Garth Davis’s Lion feels like a debut film, not exactly on the count that it is in fact one such but since all he was known for prior was directing episodes of Top of the Lake together with a few television commercials, something quick were only set to come forward. With Lion he takes a powerful true story and the sort of mood it carries all throughout is not a particularly assuring one. On one hand you have what already is what you can recognize as material that could easily be so compelling and heartbreaking then suddenly said mood is gone creating a frustratingly disjointed product. Every awards season there’s a film with this sort of feeling that comes out, pertaining to how it seems only around to garner awards: Lion is arguably the biggest case scenario for 2016.
Based on the true story of Saroo Brierly, an Indian-Australian businessman who was separated from his family at the age of 5, Lion details a search for where he had come from now that he is a young man. While the story in itself is a powerful one there’s a mood that the film is creating as if it clearly wants to come around only to present nothing but a great sense of inspiration through a clear abundance of sentimentality when it comes to how certain sequences are handled: which contradicts the manner to which Lion starts off. I don’t mind the use of sentimentality when it comes to handling stories like this, but there’s a clear lack of focus coming aboard that leaves me at distance from where everything is set to go forward. And evidently, it’s only undermining the power of the true story it’s backed up on, which is never a good sign.
The first half of the movie is where the best moments of the film come by. We get to see Saroo as a young child, struggling to adapt to a new environment as he is unable to speak Bengali. The child performances in this segment of Lion are fantastic, for it feels that there is a level of authenticity coming in regarding how their helplessness inside of an overwhelming situation at this time of their lives, given how Garth Davis captures a certain claustrophobia the moment Saroo realizes that he is trapped on the train. As we explore the young Saroo’s life, all I could ever wonder was if the film were set to become more than what I initially had suspected, only to find that these qualities have since disappeared the moment Saroo is taken by an upper-class Australian family. From there onward, the division between Lion‘s own intentions becomes even clearer and it creates a disjointed sort of experience, which is rather unfitting for what sort of film this is.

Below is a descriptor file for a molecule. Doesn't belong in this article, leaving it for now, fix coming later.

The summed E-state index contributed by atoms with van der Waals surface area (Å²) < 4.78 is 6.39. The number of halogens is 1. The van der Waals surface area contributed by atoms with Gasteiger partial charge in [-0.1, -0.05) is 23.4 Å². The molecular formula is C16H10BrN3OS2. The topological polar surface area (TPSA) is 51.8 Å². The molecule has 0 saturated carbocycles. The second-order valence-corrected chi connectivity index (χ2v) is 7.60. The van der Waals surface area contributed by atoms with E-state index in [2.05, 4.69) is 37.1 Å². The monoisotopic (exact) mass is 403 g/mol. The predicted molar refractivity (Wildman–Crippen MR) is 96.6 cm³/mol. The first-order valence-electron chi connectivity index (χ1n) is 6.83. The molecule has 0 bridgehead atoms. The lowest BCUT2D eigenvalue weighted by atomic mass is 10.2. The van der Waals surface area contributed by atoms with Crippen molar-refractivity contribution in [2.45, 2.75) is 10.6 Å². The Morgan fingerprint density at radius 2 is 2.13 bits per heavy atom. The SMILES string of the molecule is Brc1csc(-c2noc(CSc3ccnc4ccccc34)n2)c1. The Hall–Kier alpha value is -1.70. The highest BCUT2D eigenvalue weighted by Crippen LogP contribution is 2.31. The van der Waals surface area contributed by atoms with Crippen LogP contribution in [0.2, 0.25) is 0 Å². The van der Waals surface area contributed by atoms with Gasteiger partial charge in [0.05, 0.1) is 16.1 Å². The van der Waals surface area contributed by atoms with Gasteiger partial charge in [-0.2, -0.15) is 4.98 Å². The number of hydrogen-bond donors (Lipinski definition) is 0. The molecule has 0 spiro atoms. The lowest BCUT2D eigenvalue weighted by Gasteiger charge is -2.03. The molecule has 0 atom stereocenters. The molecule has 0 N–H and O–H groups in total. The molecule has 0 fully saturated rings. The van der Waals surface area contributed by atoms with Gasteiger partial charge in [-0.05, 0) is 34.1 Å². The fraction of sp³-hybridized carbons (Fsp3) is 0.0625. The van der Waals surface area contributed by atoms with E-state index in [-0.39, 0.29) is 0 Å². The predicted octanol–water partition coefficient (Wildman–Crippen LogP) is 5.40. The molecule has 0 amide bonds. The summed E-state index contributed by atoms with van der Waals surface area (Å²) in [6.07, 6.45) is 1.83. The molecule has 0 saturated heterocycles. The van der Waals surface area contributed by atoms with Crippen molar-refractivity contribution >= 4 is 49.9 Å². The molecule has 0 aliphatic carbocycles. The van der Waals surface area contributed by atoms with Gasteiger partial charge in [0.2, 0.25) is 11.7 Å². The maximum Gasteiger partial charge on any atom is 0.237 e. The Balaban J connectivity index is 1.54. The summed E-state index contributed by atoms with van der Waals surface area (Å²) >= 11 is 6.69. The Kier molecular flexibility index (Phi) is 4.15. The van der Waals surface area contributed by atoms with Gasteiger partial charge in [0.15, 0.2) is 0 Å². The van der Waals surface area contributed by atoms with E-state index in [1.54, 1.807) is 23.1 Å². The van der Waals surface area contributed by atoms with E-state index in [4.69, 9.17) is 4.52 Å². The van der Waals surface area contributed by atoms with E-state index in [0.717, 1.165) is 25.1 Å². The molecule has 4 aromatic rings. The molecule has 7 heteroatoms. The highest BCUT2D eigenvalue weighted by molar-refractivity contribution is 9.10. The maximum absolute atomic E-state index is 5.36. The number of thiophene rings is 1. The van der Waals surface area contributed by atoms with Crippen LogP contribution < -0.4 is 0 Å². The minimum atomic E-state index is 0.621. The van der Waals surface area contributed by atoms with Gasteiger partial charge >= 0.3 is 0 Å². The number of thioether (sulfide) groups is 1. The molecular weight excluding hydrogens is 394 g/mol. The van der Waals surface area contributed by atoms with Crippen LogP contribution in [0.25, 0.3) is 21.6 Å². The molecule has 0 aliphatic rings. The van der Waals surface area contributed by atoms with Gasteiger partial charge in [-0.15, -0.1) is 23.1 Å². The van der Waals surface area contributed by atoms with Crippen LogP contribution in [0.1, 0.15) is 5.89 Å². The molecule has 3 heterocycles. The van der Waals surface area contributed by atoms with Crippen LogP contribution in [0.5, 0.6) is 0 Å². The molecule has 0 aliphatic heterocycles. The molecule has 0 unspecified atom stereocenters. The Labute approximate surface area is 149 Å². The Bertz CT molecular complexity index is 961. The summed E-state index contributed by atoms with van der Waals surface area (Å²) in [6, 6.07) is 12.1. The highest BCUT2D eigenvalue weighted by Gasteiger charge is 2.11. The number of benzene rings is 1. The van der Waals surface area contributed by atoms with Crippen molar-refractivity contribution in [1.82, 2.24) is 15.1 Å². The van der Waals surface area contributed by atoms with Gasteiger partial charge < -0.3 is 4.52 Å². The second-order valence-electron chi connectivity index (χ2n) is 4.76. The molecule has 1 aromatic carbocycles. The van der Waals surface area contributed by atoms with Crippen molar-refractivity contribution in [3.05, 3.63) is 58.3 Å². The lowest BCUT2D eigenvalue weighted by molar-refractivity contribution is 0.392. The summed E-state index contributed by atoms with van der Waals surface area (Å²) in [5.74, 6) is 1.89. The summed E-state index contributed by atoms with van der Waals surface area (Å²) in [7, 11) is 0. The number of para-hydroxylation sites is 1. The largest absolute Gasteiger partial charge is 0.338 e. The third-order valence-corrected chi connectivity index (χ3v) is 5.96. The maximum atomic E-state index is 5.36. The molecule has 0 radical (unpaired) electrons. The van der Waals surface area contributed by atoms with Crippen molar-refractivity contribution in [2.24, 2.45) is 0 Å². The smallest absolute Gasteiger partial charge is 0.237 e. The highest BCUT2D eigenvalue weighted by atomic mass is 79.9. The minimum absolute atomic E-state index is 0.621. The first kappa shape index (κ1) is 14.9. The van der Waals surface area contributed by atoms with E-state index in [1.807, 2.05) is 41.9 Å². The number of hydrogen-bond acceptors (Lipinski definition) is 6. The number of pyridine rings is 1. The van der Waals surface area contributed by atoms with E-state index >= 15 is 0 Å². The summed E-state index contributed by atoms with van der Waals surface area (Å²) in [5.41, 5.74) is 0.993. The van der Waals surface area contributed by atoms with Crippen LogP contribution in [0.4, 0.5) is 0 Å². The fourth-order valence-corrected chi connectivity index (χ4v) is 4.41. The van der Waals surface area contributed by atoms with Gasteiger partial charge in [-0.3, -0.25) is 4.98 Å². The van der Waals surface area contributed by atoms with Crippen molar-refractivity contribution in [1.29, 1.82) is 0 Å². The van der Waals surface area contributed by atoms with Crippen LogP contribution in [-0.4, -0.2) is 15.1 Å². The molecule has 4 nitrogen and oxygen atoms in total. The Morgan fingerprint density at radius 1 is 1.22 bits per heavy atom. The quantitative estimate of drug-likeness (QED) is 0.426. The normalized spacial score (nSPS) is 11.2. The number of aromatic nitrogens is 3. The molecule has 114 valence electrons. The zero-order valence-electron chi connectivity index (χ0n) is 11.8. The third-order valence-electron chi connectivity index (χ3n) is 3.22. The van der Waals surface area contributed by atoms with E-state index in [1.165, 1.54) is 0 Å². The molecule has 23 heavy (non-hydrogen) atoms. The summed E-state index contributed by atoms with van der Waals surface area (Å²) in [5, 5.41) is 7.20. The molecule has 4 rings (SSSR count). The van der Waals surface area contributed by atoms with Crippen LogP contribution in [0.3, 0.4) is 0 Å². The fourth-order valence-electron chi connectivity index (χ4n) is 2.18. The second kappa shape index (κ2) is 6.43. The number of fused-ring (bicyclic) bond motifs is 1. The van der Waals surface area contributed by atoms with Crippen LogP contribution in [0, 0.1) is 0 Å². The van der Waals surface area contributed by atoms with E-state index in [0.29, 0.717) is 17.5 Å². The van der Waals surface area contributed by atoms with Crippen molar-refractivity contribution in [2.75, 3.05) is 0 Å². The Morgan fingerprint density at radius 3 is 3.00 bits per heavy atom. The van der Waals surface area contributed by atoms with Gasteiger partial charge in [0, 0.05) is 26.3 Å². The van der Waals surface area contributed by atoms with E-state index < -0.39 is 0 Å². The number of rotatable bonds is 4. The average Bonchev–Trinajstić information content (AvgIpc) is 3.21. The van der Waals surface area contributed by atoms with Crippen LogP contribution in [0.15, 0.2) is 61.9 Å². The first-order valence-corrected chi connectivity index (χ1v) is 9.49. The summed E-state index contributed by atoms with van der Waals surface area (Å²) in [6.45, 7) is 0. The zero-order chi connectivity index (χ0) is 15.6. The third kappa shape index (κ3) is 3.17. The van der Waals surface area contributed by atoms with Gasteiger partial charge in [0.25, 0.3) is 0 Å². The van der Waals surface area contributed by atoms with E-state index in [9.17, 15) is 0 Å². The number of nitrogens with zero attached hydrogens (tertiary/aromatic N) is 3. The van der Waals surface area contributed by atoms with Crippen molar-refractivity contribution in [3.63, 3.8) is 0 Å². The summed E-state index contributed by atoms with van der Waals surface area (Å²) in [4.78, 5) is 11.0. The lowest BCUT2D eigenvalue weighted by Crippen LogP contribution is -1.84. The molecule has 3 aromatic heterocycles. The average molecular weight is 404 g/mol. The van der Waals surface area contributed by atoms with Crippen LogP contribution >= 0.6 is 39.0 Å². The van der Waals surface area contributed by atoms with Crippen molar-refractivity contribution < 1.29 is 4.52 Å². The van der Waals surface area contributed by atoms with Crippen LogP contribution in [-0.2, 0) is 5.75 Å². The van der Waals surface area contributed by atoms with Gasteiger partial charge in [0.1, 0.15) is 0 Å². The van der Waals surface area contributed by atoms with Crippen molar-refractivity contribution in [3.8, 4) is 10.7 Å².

Now that we have Saroo as a young man played by Dev Patel, there’s no doubt to the strength that he carries in this role. The problem that lies within the second half is when the film clearly is giving off a feeling it is trying too hard it ends up making certain scenes feel awkward in the worst sense. One of said scenes involves Nicole Kidman’s character (I can’t say much for Nicole Kidman’s performance here as a result of this one moment) saying that she felt better about herself adopting Saroo, and in the manner to which the film is directed, it leaves only a bitter taste in the mouth. The mood only finds itself gearing more to the saccharine side and Lion only finds itself falling apart because of how it seems to forget about the harrowing nature that was left behind in the first half. I was confused at first when it came to thinking about what Lion wanted to be but from that moment onward I could only think about what sort of attention it would receive afterwards.
The entire second half is just an unengaging story altogether, not only when compared to the harrowing nature created by the first. Oftentimes it draws itself upon long periods of inspirational cues only giving away a manipulative feeling. It’s a shame because Garth Davis clearly had an idea at first about the sort of struggle that Saroo would have experienced upon his separation from the people whom he loved, so why does he continue to undermine his story now that he is an adult? While Dev Patel is carrying so much weight upon his own shoulders, this sort of mood that Davis is aiming for does not fit the material and just overshadows what sort of power the story could ever contain. And given how frequently loads of these moments appear in Lion, it seems as if the impact which the first half had created is erased.
I don’t suppose I have ever found myself this on the fence when it comes to how a film based upon a true story is set to be handled. On one hand there was potential for something harrowing given how Garth Davis handles scenes that touch upon Saroo’s life as a child, having to fend for himself. On the other, what also comes by are typical of these sorts of “inspirational biopics” as favoured by awards ceremonies. When the two of them mix, what comes about is an experience so frustrating, not only because it isn’t what this story treatment had deserved, but also since it gives little meaning without that sort of context. Dev Patel keeps the film from being unwatchable, but the sugar that Lion flourishes itself within only goes off-putting in the worst sense possible. It makes what was a harrowing story something forgettable in the end.
Watch the trailer right here.
All images via The Weinstein Company.
Directed by Garth Davis
Screenplay by Luke Davies, from the book A Long Way Home by Saroo Brierly and Larry Buttrose
Produced by Iain Canning, Angie Fielder, Emile Sherman
Starring Dev Patel, Rooney Mara, David Wenham, Nicole Kidman
Release Year: 2016
Running Time: 118 minutes